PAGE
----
As more doctors leave Franklin, Mission works to recruit

As more doctors leave Franklin, Mission works to recruit


Brittney Lofthouse – Staff Writer

Mission Health has been working for several months on a transition plan for several practices in the Franklin area. The health provider giant’s first move came with the closing of Labor and Delivery at Angel Medical Center and was followed by a string of closings and consolidations in Macon County.

“It began by consolidating the Women’s and Children’s practices into a single, integrated Rural Health Clinic (RHC) and moving our Mission My Care Now, Orthopedics, and Surgical practices to a new location with our Primary Care practice, a second RHC location,” said Cara Truitt, Regional Advocacy Director and Government and Community Relations for Mission Health.

Truitt said that during the transition and the ensuing decrease in staff and services, Mission has worked to bring in new providers.

“Dr. Philip Neiheisel and Dr. Dana Wadsworth will be joining Angel Primary Care and Katie Kruppenback, NP, and Korey Geerdes, PA, will be joining Mission My Care Now,” said Truitt. The new providers replace a slew of providers and nurses whose contracts were ended during the transition period.”

According to Truitt, unrelated to the practice moves and transitions, Dr. Jason Creel with Angel Primary Care will also no longer be operating in Franklin.

“[He] has recently accepted a position with Western Carolina University, allowing him the opportunity to pursue a role in higher education,” said Truitt. “While we will miss Dr. Creel and his contribution to our organization, we wish him the very best and know he is joining a terrific university.”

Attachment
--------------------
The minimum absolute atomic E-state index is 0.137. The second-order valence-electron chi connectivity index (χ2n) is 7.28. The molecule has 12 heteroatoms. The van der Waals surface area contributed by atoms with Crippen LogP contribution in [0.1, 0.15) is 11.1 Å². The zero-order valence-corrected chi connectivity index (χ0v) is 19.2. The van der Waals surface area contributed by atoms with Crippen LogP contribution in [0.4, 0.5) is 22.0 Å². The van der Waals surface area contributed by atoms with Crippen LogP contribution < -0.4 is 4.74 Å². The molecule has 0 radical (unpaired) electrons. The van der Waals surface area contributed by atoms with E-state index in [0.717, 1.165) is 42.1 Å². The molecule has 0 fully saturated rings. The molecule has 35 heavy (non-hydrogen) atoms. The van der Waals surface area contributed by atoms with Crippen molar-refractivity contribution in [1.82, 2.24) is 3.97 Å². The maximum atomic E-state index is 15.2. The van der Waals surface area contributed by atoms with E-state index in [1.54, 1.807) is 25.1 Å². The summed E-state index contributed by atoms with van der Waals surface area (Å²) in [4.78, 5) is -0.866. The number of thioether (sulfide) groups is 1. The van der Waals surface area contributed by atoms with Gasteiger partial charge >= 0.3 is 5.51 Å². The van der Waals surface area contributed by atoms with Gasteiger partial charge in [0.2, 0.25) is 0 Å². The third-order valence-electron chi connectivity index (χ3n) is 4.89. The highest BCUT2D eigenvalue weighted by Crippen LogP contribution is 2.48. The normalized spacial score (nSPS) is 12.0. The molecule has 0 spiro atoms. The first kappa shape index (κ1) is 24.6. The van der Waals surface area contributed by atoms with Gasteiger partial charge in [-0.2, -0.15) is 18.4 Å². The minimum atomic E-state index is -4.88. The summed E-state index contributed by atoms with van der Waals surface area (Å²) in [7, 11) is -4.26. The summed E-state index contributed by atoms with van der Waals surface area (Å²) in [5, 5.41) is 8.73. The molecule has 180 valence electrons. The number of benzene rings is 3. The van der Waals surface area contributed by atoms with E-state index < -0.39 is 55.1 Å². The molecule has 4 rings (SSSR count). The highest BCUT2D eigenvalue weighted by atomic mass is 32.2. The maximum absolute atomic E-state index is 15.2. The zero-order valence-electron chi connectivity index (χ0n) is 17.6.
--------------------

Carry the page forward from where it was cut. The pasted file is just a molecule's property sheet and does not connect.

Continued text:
Mission Health has small hospitals throughout a 19-county region in Western North Carolina, with the nonprofit’s hospital network being headquartered in Asheville. The decrease in services in the rural communities in WNC is not specific to Franklin or Macon County, but rather a trend Mission Health has followed for several years.

Two years ago, Mission Health first started consolidating and changing service options at rural hospitals in 2015, when Mission closed the labor and deliver unit at Transylvania Regional Hospital in Brevard. Angel Medical Center’s closure followed earlier this year and by the end of the month, Mission Health will also close the labor and deliver unit at Blue Ridge Regional Hospital in Spruce Pine. In addition to the labor and deliver units closing at the hospitals, women and children providers were decreased and transitioned to neighboring larger hospitals, such as Mission hospitals in Asheville and Marion.

While the consolidation process led to a change in providers in their respective areas, Truitt said Mission remained committed to replacing those providers to ensure a continuation of services.

“At Mission, we understand the importance of primary care to our communities and our Human Resource’s Talent Acquisition team is continually working to ensure that we are recruiting and retaining primary care providers to support the needs of our community member’s overall health and wellness,” said Truitt. “We also understand that the personal and professional needs of providers impact their decisions on where they locate their families and practice medicine, which may change throughout the length of a career. Like all healthcare organizations, we engage in ongoing assessment and recruitment efforts to provide the needed care to patients in the areas we serve as providers make decisions to enter and move away from the area.”